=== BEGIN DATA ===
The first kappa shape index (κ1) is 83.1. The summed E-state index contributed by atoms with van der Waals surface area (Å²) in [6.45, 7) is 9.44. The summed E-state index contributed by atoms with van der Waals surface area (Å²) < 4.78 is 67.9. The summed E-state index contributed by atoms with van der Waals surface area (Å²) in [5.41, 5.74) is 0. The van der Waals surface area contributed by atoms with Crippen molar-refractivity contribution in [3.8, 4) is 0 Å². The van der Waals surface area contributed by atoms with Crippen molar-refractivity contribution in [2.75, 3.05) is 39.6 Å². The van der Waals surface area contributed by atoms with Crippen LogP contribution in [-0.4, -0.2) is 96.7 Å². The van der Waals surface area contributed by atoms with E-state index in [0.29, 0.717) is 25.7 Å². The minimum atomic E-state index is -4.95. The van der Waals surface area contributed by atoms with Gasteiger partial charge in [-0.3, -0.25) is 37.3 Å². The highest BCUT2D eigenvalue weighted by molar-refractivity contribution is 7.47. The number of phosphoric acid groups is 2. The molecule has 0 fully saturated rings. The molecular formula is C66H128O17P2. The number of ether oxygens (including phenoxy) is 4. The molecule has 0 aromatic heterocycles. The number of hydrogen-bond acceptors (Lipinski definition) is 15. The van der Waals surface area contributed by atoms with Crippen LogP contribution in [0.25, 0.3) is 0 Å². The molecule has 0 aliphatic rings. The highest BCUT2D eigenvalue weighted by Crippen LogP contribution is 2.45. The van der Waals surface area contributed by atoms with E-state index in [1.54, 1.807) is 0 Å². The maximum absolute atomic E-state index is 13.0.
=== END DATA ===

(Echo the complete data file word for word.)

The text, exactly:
The first kappa shape index (κ1) is 83.1. The summed E-state index contributed by atoms with van der Waals surface area (Å²) in [6.45, 7) is 9.44. The summed E-state index contributed by atoms with van der Waals surface area (Å²) < 4.78 is 67.9. The summed E-state index contributed by atoms with van der Waals surface area (Å²) in [5.41, 5.74) is 0. The van der Waals surface area contributed by atoms with Crippen molar-refractivity contribution in [3.8, 4) is 0 Å². The van der Waals surface area contributed by atoms with Crippen molar-refractivity contribution in [2.75, 3.05) is 39.6 Å². The van der Waals surface area contributed by atoms with Crippen LogP contribution in [-0.4, -0.2) is 96.7 Å². The van der Waals surface area contributed by atoms with E-state index in [0.29, 0.717) is 25.7 Å². The minimum atomic E-state index is -4.95. The van der Waals surface area contributed by atoms with Gasteiger partial charge in [-0.3, -0.25) is 37.3 Å². The highest BCUT2D eigenvalue weighted by molar-refractivity contribution is 7.47. The number of phosphoric acid groups is 2. The molecule has 0 fully saturated rings. The molecular formula is C66H128O17P2. The number of ether oxygens (including phenoxy) is 4. The molecule has 0 aromatic heterocycles. The number of hydrogen-bond acceptors (Lipinski definition) is 15. The van der Waals surface area contributed by atoms with Crippen LogP contribution in [0.25, 0.3) is 0 Å². The molecule has 0 aliphatic rings. The highest BCUT2D eigenvalue weighted by Crippen LogP contribution is 2.45. The van der Waals surface area contributed by atoms with E-state index in [1.54, 1.807) is 0 Å². The maximum absolute atomic E-state index is 13.0.